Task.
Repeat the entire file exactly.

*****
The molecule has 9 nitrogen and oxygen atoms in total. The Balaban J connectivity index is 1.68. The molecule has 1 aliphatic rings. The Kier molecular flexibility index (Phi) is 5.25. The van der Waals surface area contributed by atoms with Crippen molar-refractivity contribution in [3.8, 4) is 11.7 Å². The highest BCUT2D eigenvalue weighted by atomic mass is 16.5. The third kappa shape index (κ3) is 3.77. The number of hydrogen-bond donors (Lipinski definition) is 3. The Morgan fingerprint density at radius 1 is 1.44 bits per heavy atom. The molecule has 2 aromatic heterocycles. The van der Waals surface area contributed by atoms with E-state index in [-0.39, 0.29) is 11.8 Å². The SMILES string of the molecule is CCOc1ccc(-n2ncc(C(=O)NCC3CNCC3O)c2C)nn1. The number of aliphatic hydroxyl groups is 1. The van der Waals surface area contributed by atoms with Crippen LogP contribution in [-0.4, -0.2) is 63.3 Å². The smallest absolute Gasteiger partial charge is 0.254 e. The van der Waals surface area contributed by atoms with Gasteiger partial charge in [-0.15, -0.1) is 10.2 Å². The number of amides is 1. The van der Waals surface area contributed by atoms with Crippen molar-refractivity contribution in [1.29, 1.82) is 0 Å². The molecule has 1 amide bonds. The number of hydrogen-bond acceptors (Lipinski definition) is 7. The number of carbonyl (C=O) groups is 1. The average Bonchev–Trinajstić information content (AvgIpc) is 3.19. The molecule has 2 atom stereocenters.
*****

The molecule has 9 nitrogen and oxygen atoms in total. The Balaban J connectivity index is 1.68. The molecule has 1 aliphatic rings. The Kier molecular flexibility index (Phi) is 5.25. The van der Waals surface area contributed by atoms with Crippen molar-refractivity contribution in [3.8, 4) is 11.7 Å². The highest BCUT2D eigenvalue weighted by atomic mass is 16.5. The third kappa shape index (κ3) is 3.77. The number of hydrogen-bond donors (Lipinski definition) is 3. The Morgan fingerprint density at radius 1 is 1.44 bits per heavy atom. The molecule has 2 aromatic heterocycles. The van der Waals surface area contributed by atoms with E-state index in [-0.39, 0.29) is 11.8 Å². The SMILES string of the molecule is CCOc1ccc(-n2ncc(C(=O)NCC3CNCC3O)c2C)nn1. The number of aliphatic hydroxyl groups is 1. The van der Waals surface area contributed by atoms with Crippen LogP contribution in [-0.4, -0.2) is 63.3 Å². The smallest absolute Gasteiger partial charge is 0.254 e. The van der Waals surface area contributed by atoms with Gasteiger partial charge in [-0.15, -0.1) is 10.2 Å². The number of amides is 1. The van der Waals surface area contributed by atoms with Crippen molar-refractivity contribution in [1.29, 1.82) is 0 Å². The molecule has 1 amide bonds. The number of hydrogen-bond acceptors (Lipinski definition) is 7. The number of carbonyl (C=O) groups is 1. The average Bonchev–Trinajstić information content (AvgIpc) is 3.19. The molecule has 2 atom stereocenters.